The Classical Greece map is now essentially complete. I will use the next few weeks for polishing it a bit more, before having a release candidate for prints ready by the end of the month. Meanwhile I’ve already begun to assemble the required literature to finish the Bronze Age map, making good progress here too.
Classical Greece will be first completely new map since the end of Sardis Verlag. Ironically, I have just finished central Lydia around Sardis for this map when having to write the final words about Sardis Verlag. When we decided to disband the old company in January 2017 I wouldn’t have imagined that it would actually take two years to complete the process. Unfortunately, Sardis Verlag was organized in a way that made it impossible to transform into a profitable venture, thus I created my own company to continue to distribute my maps in early 2017.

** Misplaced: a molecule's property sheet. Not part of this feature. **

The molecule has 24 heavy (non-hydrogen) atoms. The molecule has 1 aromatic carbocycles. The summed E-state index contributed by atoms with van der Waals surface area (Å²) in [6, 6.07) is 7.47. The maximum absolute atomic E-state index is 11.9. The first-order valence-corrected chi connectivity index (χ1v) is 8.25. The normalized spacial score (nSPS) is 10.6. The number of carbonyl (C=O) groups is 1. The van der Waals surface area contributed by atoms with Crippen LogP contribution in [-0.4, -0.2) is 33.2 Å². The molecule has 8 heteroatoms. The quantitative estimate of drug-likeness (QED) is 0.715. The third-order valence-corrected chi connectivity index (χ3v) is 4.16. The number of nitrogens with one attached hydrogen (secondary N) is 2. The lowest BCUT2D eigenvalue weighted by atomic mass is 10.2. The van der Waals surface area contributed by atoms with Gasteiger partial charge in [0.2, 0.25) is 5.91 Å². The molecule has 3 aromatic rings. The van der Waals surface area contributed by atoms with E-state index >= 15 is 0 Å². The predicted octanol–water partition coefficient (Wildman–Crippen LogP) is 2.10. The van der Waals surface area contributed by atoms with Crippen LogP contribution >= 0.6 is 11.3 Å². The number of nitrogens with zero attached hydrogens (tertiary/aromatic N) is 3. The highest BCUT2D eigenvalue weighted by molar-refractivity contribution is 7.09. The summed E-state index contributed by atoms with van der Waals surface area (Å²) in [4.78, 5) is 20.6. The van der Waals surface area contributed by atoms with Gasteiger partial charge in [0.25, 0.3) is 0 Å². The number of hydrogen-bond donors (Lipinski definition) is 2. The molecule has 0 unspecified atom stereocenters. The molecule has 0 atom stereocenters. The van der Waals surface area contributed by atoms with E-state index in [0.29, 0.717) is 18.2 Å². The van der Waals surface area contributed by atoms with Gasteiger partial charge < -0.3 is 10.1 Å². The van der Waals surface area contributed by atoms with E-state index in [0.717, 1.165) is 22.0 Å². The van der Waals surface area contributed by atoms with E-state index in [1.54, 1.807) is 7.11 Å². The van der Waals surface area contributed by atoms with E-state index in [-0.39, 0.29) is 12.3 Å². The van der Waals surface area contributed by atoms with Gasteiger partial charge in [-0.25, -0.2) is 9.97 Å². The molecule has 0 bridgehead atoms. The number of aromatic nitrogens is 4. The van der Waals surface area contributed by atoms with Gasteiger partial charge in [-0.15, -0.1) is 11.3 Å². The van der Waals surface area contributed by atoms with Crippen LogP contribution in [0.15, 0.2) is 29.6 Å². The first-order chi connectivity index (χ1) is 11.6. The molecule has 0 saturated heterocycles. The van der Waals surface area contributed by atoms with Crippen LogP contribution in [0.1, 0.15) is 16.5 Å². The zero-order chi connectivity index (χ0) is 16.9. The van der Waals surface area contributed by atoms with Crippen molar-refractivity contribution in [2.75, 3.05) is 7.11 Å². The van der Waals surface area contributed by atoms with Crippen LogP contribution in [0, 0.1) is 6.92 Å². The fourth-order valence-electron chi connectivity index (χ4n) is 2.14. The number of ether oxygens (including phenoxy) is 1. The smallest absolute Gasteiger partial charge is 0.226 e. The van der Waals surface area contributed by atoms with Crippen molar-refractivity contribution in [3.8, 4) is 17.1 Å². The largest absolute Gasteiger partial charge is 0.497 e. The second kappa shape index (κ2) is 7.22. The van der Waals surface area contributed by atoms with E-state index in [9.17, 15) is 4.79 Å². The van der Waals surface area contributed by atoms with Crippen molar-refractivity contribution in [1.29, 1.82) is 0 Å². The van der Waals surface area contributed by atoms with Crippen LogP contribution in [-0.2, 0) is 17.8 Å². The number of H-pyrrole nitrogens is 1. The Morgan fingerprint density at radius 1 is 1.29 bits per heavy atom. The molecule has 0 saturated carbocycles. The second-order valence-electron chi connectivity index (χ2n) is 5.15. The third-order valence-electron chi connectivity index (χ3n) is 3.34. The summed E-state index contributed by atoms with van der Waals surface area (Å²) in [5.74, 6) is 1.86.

Change and continuity, also a common theme throughout history. Continuity between, at a first glance, very different cultures is one thing that is often overlooked, when people are focused to narrowly on certain periods when studying history, as it often happens in school.
On example on the small slice of Classical Greece shown above is Bin Tepe (“thousand hills”), an extended tumuli cemetery used by the kings of Lydia and apparently also the Sardian (and local) upper classes with over 130 burial mounds. Bin Tepe is located at the southern shore of ancient lake Gyges, modern Marmara Gölü, opposite Sardis across the Hermos river. The burial mounds are well visible from Sardis itself, but that is unlikely the prime reason for the location of the cemetery. Quite possible that the Mermnad kings sought legitimacy by connecting to the past.
More recent archaeological research has revealed an extensive cluster of Bronze Age sites focused around the lake. The largest citadel, Kaymakçı, with evidence for a lower town in the plain, is only a few kilometers away from Bin Tepe. Perhaps, this was once Madunassa, a city mentioned in Hittite sources and probably the capital of the Seha River Land.
Clearly the classical era Lydians had some connection to the lake and apparently still remembered a now already mythical past, just as the Mycenaean World was not yet forgotten in Greece.